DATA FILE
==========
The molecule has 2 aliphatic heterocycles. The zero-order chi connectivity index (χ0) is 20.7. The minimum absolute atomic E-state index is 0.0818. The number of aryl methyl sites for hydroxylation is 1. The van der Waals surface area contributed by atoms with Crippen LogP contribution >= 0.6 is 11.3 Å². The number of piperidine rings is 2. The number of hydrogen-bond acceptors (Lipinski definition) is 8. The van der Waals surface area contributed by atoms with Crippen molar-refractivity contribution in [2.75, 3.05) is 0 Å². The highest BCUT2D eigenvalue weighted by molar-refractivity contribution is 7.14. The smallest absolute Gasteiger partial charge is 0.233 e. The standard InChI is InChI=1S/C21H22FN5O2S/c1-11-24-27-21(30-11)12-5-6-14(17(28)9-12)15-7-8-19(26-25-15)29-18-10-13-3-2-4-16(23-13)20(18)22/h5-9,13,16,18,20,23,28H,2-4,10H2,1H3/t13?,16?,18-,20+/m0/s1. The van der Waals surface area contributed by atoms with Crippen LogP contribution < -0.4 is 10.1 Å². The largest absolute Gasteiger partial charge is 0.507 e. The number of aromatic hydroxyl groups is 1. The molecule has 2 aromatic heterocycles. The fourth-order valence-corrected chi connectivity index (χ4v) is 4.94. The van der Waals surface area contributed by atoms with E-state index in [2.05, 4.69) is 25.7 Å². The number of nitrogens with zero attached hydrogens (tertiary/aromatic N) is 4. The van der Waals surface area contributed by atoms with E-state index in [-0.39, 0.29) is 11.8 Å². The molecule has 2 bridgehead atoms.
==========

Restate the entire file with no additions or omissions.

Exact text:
The molecule has 2 aliphatic heterocycles. The zero-order chi connectivity index (χ0) is 20.7. The minimum absolute atomic E-state index is 0.0818. The number of aryl methyl sites for hydroxylation is 1. The van der Waals surface area contributed by atoms with Crippen LogP contribution >= 0.6 is 11.3 Å². The number of piperidine rings is 2. The number of hydrogen-bond acceptors (Lipinski definition) is 8. The van der Waals surface area contributed by atoms with Crippen molar-refractivity contribution in [2.75, 3.05) is 0 Å². The highest BCUT2D eigenvalue weighted by molar-refractivity contribution is 7.14. The smallest absolute Gasteiger partial charge is 0.233 e. The standard InChI is InChI=1S/C21H22FN5O2S/c1-11-24-27-21(30-11)12-5-6-14(17(28)9-12)15-7-8-19(26-25-15)29-18-10-13-3-2-4-16(23-13)20(18)22/h5-9,13,16,18,20,23,28H,2-4,10H2,1H3/t13?,16?,18-,20+/m0/s1. The van der Waals surface area contributed by atoms with Crippen LogP contribution < -0.4 is 10.1 Å². The largest absolute Gasteiger partial charge is 0.507 e. The number of aromatic hydroxyl groups is 1. The molecule has 2 aromatic heterocycles. The fourth-order valence-corrected chi connectivity index (χ4v) is 4.94. The van der Waals surface area contributed by atoms with E-state index in [2.05, 4.69) is 25.7 Å². The number of nitrogens with zero attached hydrogens (tertiary/aromatic N) is 4. The van der Waals surface area contributed by atoms with E-state index in [-0.39, 0.29) is 11.8 Å². The molecule has 2 bridgehead atoms.